Two men have been enlisted to kill the head of the Gestapo. This is Operation Anthropoid, Prague, 1942: two Czechoslovakian parachutists sent on a daring mission by London to assassinate Reinhard Heydrich, chief of the Nazi secret services, ‘the hangman of Prague’, ‘the blond beast’, ‘the most dangerous man in the Third Reich’.
His boss is Heinrich Himmler but everyone in the SS says ‘Himmler’s brain is called Heydrich’, which in German spells HHhH.
All the characters in HHhH are real. All the events depicted are true. But alongside the nerve-shredding preparations for the attack runs another story: when you are a novelist writing about real people, how do you resist the temptation to make things up?
HHhH is a panorama of the Third Reich told through the life of one outstandingly brutal man, a story of unbearable heroism and loyalty, revenge and betrayal. It is improbably entertaining and electrifyingly modern, a moving and shattering work of fiction.
NOMINATING LIBRARY COMMENTS
A captivating and matchless historical debut novel. A seemingly effortless blend of historical truth and remarkable imagination. A work at once thrilling and deeply engrossing, a profound meditation on the nature of writing and the debt we owe to history. A book that blows you away, told with elegance and grace, a fast-paced novel about the Second World War. The style of the narration is truly awesome. A unique combination of historical events and a fascinating analysis of where fact and creativity merge and diverge. We read with rapt attention the ruminations on his creative process and obsession with this story and what to put in what and what to leave out.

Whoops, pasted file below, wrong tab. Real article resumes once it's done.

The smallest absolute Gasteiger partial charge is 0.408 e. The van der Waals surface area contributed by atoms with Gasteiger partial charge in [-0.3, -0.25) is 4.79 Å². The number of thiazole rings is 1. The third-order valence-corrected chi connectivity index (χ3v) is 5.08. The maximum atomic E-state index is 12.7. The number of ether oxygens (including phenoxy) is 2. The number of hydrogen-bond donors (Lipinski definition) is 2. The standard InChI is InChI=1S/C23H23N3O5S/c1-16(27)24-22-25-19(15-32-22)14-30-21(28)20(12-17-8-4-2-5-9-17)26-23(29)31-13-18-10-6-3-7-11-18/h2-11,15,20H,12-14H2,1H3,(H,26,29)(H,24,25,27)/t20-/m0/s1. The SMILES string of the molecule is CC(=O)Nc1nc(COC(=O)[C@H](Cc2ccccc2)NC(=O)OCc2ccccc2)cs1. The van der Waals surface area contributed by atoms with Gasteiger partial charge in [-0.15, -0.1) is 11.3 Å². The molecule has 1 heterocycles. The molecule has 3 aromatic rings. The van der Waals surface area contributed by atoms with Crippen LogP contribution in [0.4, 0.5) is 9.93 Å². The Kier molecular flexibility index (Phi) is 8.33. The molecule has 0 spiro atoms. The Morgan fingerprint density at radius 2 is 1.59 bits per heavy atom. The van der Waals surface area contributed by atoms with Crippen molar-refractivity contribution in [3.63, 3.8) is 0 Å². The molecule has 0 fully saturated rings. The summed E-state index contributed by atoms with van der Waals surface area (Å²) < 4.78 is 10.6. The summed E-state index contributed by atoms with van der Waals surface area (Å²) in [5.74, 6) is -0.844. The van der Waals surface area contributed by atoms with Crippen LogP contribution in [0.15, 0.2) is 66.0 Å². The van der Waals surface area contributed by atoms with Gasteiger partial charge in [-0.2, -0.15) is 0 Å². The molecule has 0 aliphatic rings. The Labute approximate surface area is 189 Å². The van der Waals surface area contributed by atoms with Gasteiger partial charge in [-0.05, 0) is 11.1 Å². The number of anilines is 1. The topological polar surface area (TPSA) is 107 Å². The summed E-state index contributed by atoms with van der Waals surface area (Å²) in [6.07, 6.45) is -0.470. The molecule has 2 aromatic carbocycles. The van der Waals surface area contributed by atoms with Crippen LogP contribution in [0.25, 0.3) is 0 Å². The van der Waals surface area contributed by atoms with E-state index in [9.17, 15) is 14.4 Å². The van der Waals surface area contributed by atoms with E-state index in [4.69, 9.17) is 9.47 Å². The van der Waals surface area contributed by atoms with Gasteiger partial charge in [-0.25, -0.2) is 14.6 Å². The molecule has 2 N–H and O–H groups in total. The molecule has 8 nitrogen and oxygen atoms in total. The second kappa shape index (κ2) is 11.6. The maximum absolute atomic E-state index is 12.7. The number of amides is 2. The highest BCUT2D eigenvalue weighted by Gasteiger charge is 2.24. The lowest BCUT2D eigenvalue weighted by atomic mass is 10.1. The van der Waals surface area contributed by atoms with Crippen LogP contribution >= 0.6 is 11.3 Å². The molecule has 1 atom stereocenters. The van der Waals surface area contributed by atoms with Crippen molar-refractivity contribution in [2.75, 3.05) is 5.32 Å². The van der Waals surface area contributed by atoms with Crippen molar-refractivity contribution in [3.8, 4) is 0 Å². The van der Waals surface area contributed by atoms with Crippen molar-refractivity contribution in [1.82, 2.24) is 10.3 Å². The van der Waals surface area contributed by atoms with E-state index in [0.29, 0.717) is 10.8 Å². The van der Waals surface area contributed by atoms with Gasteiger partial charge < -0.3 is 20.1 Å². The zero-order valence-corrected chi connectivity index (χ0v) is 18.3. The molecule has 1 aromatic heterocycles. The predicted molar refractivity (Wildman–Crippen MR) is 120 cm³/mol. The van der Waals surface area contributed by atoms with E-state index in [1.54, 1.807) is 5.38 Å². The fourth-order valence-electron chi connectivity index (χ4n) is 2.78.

This book stood out as it broke the rules of writing about history. The author has imagined scenarios and created histories yet it is rooted in real events. His writing style is clear, even though he dips in and out of time periods and breaks off to signal his own thoughts. It is a thoughtful, insightful and absorbing work.
Binet – both the author and the narrator of HHhH – recounts the horrors perpetrated by Nazi Germany in WW2, and the bravery of the Czech Resistance. The historical narrative is interspersed with the author’s apprehension about making these crimes against humanity an entertaining read. HHhH is an unusual and compelling take on the historical novel.
In HHhH, Laurent Binet creates a unique historical novel in which the author (narrator) plays in an active voice in the retelling of the “Butcher of Praque’s” assassination during World War 2. The novel’s construction creates an uncertainty in the reader’s mind, constantly questioning what is fictional and what can be truly real.